2014 Tesla Model S 'P85D' all-wheel-drive modelEnlarge Photo
All in all, improving acceleration, top speed, and efficiency in a heavier car is an engineering tour de force that Tesla should be very proud of.
And it's one more example of the inherent superiority of the electric motor over combustion engines when it comes to the business of propelling a car.
We can picture engineers at BMW, Mercedes, and Audi pounding their heads on their desks in frustration.
You almost have to feel sorry for the poor guys still stuck working on those old-fashioned cars with combustion engines.
UPDATE: In the comments section, a sharp-eyed reader posted a link to a Tesla patent document describing a “control system for an all-wheel-drive electric vehicle.”
The document describes a system in which the two motors have different torque characteristics and gear ratios matched to different conditions, as we theorized above.
Each motor has what’s called a “base speed,” defined as “the speed at which the torque declines to 95 percent of the flat peak torque, and will continue to drop off....”
In other words, the base speed is the highest motor rpm at which the motor can provide nearly peak torque.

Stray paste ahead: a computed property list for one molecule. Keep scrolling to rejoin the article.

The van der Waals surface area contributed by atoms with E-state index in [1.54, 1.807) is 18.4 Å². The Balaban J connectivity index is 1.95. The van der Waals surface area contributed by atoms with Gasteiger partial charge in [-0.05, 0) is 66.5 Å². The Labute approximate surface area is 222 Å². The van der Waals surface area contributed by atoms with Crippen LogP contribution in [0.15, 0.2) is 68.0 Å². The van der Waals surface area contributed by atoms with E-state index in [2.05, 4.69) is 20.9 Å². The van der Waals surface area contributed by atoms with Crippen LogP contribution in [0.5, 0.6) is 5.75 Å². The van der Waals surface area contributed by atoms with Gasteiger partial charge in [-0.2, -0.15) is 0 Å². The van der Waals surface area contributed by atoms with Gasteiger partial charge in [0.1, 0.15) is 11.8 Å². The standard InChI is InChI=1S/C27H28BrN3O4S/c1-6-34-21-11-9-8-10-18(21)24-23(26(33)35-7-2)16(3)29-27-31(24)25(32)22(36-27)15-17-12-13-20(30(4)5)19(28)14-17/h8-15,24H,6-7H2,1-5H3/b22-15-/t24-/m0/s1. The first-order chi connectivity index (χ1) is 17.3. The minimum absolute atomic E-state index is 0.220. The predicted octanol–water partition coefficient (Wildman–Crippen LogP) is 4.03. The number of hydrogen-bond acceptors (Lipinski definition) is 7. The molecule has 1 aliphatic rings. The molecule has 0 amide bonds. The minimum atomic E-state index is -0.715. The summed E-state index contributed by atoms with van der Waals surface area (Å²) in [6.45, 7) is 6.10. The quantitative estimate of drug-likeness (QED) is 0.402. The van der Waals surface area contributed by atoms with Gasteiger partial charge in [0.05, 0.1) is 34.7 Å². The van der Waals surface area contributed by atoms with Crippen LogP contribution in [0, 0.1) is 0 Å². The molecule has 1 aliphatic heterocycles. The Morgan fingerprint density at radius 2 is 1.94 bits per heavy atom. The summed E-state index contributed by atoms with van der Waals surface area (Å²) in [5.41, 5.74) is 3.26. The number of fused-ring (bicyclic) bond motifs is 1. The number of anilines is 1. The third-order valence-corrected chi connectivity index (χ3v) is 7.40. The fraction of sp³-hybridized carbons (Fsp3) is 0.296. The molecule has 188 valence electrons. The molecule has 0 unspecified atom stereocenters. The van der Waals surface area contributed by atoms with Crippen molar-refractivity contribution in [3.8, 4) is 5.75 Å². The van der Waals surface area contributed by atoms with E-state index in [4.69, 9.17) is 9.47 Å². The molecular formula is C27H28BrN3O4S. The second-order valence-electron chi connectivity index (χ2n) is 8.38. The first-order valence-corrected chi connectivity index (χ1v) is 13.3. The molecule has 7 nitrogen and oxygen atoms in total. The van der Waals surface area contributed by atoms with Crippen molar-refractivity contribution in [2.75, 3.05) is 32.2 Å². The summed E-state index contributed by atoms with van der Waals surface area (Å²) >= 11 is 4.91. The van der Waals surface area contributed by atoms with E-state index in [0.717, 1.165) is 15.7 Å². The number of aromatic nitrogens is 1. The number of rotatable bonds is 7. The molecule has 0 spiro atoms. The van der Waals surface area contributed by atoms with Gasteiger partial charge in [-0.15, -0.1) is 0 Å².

When gearing is taken into consideration, this rpm is called the “drive system base speed”--the highest wheel rpm (and therefore car speed) at which near-peak torque is available.
In one example cited in the document, the primary drive motor has a base speed at 7200 rpm. But the assist motor is designed to provide a “much higher” drive system base speed than that of the primary drive motor--either due to a torque curve that maintains its peak to a higher rpm, or due to higher gearing.
Preferably, the document says, the assist motor should have a drive sytem base speed “at least 50 percent higher” than that of the primary drive motor.
Of course the motors desribed in the document may or may not be the Model S motors. But the example gives a good eidea of Tesla’s general approach to dual-motor AWD systems.